What is the poetic response to war?
Image from Flickr via Zoriah
By Richard Falk
By arrangement with Richard Falk
During these days of continuing massacre in Gaza I have found it difficult to focus the mind elsewhere. I came across a short statement of about two hundred words by the great, enigmatic twentieth-century poet, Wallace Stevens, stuck between poems in his Selected Poems, page two hundred and seventy, with a characteristically unemotional title—‘A Prose Statement on the Poetry of War.’
Stevens seems to be telling us that true poetry is a peacetime activity generated by the imagination while poetic responses to war are products of our consciousness derived from the domain of fact. In his words, “consciousness takes the place of imagination.” It is, to be sure, a special kind of consciousness, imbued with what Stevens refers to as the ‘heroic,’ and I would add, the ‘tragic’ and ‘unimaginable.’ We witness horror visually and viscerally, and yet we still too often rely on statistics about killing and dying to shape our sense of the gravity of all that is happening.
Stevens also reminds us that the imagination is not without its own ambitions, seeking to impart a sense of reality that supersedes the facticity of what Stevens is calling consciousness. Ambitions of this sort, situated in the hidden recesses of mental activity, also reflect the strong pull of desire, which if it challenges the prevailing images of what we might call ‘heroic fact’ generates severe feelings of hostility. It is a war zone of its own. Stevens alludes to “the endless struggle with fact” whether in peacetime or during a war, and adds, almost as a cautionary warning, “[b]ut in war, the desire to move in the direction of fact as we want it to be and to move quickly is overwhelming.”
What is it about our world that allows the Guernicas, Auschwitzs, Hiroshimas, Srebrenicas to keep happening?
There is of course a haunting ambiguity in Stevens’ use of the word ‘we’ in this sense. Who are we? Does not our answer, usually not articulated, tell us how we join imagination to fact under the stress of war. The intensities of the ongoing violence in Gaza stifles the imaginative voice because the domain of fact becomes truly, even appropriately, overwhelming. Yet fact can be as victimized by subjectivity as the realms of the imagination, especially when it collides with desire. I think these days of those who would rationalize ‘massacre’ as ‘self-defense’ or dehumanize and demonize victims by branding ‘the other’ as ‘terrorist.’
While attentive to the terrible reality confronting us by the ongoing happenings in Gaza, we should strive for root causes. What is it about our world that allows the Guernicas, Auschwitzs, Hiroshimas, Srebrenicas to keep happening? How do we best identify this genocidal virus that keeps attacking the body politic, and yields tears, but no antidote? Is it the reification of ‘the other’ and of ‘the self’ that allows us to see mostly ‘villains’ and ‘heroes,’ and not children, women, and men? Up to now, we allow these lines of division to be drawn and to dominate the public sphere, and affirm partisanship as ‘realistic’ because the tensions of our world means that either I die or you die, and our leaders find good reasons for us to live and you to die. And so atrocity begets atrocity, a ceaseless cycle with periods of calm and shifts of place, culprit, and victim.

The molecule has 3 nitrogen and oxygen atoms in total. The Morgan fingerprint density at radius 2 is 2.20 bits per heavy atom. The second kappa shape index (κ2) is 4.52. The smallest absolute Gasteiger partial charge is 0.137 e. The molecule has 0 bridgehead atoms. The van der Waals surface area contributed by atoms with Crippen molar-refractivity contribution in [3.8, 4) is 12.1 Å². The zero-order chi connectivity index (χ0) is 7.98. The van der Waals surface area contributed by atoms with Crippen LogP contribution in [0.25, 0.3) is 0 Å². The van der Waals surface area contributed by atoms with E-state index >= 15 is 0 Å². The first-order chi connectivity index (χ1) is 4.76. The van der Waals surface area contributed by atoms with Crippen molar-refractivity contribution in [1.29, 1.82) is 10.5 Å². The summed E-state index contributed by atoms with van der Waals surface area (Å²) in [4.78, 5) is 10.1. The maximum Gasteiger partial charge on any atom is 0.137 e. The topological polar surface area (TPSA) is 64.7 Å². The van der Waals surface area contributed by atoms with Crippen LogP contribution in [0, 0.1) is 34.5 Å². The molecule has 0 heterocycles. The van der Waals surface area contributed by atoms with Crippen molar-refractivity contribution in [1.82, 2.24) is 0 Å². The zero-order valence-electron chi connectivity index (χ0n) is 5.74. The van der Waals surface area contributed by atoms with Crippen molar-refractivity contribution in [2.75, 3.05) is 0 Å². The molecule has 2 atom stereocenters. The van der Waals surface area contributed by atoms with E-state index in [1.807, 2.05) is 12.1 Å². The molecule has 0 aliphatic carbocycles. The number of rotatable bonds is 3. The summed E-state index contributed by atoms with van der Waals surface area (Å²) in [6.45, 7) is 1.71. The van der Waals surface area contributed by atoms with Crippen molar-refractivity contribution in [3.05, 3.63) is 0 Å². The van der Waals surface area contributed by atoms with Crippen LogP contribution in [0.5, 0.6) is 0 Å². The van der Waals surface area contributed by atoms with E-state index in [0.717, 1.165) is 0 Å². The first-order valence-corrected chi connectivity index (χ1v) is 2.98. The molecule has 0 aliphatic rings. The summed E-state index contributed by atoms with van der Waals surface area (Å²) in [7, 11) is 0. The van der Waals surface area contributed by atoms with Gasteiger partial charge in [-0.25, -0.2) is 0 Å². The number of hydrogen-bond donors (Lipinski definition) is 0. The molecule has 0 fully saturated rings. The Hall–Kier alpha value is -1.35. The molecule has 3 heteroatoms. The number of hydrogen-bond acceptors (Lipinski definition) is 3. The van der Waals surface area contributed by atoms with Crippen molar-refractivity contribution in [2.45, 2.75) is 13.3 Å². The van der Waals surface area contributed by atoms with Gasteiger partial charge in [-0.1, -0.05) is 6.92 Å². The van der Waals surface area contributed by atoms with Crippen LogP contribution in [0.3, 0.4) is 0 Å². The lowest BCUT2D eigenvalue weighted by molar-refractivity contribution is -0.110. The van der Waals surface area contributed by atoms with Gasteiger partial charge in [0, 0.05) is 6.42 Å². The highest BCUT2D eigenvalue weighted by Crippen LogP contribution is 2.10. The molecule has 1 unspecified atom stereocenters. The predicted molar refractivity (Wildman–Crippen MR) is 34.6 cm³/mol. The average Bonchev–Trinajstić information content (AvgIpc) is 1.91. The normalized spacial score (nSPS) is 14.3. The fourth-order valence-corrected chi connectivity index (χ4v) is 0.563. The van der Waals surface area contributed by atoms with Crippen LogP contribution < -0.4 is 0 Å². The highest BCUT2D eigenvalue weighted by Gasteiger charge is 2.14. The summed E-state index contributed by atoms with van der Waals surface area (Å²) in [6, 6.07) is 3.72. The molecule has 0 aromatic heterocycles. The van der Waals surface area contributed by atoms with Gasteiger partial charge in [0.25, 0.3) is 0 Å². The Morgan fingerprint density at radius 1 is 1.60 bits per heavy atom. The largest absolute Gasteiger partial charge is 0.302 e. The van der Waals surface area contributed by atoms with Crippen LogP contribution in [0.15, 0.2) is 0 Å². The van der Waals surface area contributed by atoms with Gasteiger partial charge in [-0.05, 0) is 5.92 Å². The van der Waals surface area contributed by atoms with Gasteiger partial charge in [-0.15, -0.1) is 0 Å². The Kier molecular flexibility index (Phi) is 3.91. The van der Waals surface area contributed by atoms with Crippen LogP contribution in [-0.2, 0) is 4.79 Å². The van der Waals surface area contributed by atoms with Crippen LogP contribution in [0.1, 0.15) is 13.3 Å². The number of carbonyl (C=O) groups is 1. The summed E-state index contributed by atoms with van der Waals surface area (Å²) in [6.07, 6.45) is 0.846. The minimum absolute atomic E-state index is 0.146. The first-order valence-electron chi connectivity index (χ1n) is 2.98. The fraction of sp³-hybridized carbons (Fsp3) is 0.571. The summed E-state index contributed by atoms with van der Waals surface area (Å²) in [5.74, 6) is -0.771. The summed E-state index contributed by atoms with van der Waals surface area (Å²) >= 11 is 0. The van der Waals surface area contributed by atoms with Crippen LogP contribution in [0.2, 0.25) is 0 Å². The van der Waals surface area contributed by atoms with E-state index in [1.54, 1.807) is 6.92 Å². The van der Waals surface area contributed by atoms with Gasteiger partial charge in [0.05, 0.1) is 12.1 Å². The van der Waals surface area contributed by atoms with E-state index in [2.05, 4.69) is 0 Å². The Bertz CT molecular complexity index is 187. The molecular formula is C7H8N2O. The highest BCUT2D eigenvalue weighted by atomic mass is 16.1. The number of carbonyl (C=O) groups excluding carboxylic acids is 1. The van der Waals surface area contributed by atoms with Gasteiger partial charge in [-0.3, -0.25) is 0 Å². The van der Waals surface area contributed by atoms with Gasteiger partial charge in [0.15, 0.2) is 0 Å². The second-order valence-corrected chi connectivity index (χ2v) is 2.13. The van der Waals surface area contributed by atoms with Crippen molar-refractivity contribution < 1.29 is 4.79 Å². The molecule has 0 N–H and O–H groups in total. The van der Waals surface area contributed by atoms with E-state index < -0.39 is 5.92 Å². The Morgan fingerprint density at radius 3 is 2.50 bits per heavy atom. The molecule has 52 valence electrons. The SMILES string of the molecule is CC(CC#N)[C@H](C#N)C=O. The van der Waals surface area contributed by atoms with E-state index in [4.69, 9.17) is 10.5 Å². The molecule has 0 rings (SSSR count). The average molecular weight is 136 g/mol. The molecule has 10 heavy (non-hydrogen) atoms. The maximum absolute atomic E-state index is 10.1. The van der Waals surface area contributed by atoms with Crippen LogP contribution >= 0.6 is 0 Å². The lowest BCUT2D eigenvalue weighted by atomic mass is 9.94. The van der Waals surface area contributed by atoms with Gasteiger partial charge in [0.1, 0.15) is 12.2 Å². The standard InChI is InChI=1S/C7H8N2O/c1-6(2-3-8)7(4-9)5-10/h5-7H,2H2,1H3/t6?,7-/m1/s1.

I am reminded of Theodor Adorno’s extraordinary comment—“To write poetry after Auschwitz is barbaric.”
In reflecting along these lines I am reminded of Theodor Adorno’s extraordinary comment—“To write poetry after Auschwitz is barbaric.” Adorno’s meaning is not immediately evident, nor will it ever be. The cultural critic, Brian Oard, insists that the assertion must be read in its broader context, and in light of Adorno’s own later clarification that softens the specific injunction. If so approached, the statement is meant less literally than if read or invoked as an isolated indictment of what could be described as the indecency of any return to ‘cultural normalcy’ after the enormity of the crimes of the Holocaust.
What Adorno wants us to grasp is that Western culture that allowed Auschwitz to happen included its cultural artifacts, incorporating even the work and worldviews of poets in an overall totality that facilitates the grotesque. It encourages the coldness of indifference and helplessness in the face of the severe abuses of all those who fall outside the protective umbrella of our conscience.
Can we capable of learning anything at all from the corpses being drawn from the rubble of devastation in Gaza day by day? Is not the beginnings of a response, whether in the domains of imagination or consciousness, a refusal to embrace the moral and political delusions of sub-species identities, whether of nationality, ethnicity, religion, gender, and civilization? Until the self merges with the other on a planetary scale, we will feel the pressure to avert our gaze from those crimes against humanity committed on our behalf or against those with whom we have no tribal or national identification. Is such an affirmation of species unity a dangerous utopian dream? We cannot know, but we should realize by now that the its rejection helps explain the recurrence of genocidal nightmares.
Richard Falk is an international law and international relations scholar who taught at Princeton University for forty years. Since 2002 he has lived in Santa Barbara, California, and taught at the local campus of the University of California in Global and International Studies and since 2005 chaired the Board of the Nuclear Age Peace Foundation.